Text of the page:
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The Daily Wildcat

The Daily Wildcat


    UA should implement biweekly evaluations to help student, professors

    At the end of every semester, students have the pleasure of filling out teacher-course evaluations. Imagine if you were asked to do it on a biweekly basis.

    One professor at Boston University, Muhammad Zaman, has his students fill out an anonymous evaluation every other Monday, according to The New York Times. The form asks students to privately rate his teaching skills and the course overall so that he can take the feedback and restructure his teaching and material to better convey the information to his students of what they need to learn.

    UA professors should start following Zaman’s model by administering frequent evaluations to their students.

    Evaluating and helping students shouldn’t be a once-a-semester event, it should be constant throughout the semester. That way, students can be upfront with the protection of anonymity and say what they think needs to change in order for them and their classmates to do really well in their courses.

    The UA’s current system of evaluations is more beneficial to students who will take the course the following semester, and it fails to help the students who are filling out the evaulations. A biweekly evaluation would allow students to reach out to their professors throughout the course about what could be helpful and enable them to understand the course material better.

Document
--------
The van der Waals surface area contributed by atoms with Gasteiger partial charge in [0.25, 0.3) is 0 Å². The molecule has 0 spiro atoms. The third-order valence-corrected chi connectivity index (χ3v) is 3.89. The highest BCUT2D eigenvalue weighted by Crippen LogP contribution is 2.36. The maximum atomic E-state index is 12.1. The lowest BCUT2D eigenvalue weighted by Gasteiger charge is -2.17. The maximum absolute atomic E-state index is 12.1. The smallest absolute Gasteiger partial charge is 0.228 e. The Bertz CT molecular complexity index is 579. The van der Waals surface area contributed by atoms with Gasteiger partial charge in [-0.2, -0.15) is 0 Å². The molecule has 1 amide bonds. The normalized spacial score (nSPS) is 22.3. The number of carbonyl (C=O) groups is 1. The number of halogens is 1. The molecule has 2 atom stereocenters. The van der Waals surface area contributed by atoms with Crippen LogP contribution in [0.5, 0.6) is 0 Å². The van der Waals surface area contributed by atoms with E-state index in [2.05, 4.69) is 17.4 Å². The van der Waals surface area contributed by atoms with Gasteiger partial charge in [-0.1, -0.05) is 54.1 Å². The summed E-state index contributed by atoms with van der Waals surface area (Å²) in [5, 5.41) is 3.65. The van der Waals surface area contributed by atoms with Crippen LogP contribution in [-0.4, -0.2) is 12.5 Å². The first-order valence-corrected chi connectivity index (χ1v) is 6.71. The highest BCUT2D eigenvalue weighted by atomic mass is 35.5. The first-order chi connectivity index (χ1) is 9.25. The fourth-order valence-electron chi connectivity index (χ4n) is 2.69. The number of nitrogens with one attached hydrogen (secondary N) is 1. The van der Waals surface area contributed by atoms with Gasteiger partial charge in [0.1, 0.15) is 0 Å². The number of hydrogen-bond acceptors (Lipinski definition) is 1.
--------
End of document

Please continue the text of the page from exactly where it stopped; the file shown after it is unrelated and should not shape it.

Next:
Having the evaluations every other week can eliminate issues by allowing students to make comments or ask for clarification on certain material that was covered since the last evaluation without having to identify themselves.

    Although it may be time-consuming and might seem like a waste for some students, filling out a biweekly evaluation of what worked or did not work based on what the professor recently taught is a smart idea.

    Students would benefit from a professor who actually cared about how well students follow the material they need to learn, especially if it’s a class that is a requirement for their major.

    Just like how all students know which general education classes are easy A’s, students also know which classes have certain professors who are too difficult or who never explain the material well. More frequent evaluations would encourage professors to re-examine their teaching methods.

    Professors are hired to teach and students pay to learn. But sometimes professors get stuck going through the motions, regardless of whether their students actually learn. It’s not fair to students.

    Instead, students should be allowed to raise concerns without any fear and professors should be encouraged to change their teaching approach in order to help their students. It might seem like extra work to professors, but they should want to improve and they should welcome student feedback.

    — Serena Valdez is a journalism junior. She can be reached at or on Twitter via @WildcatOpinions .

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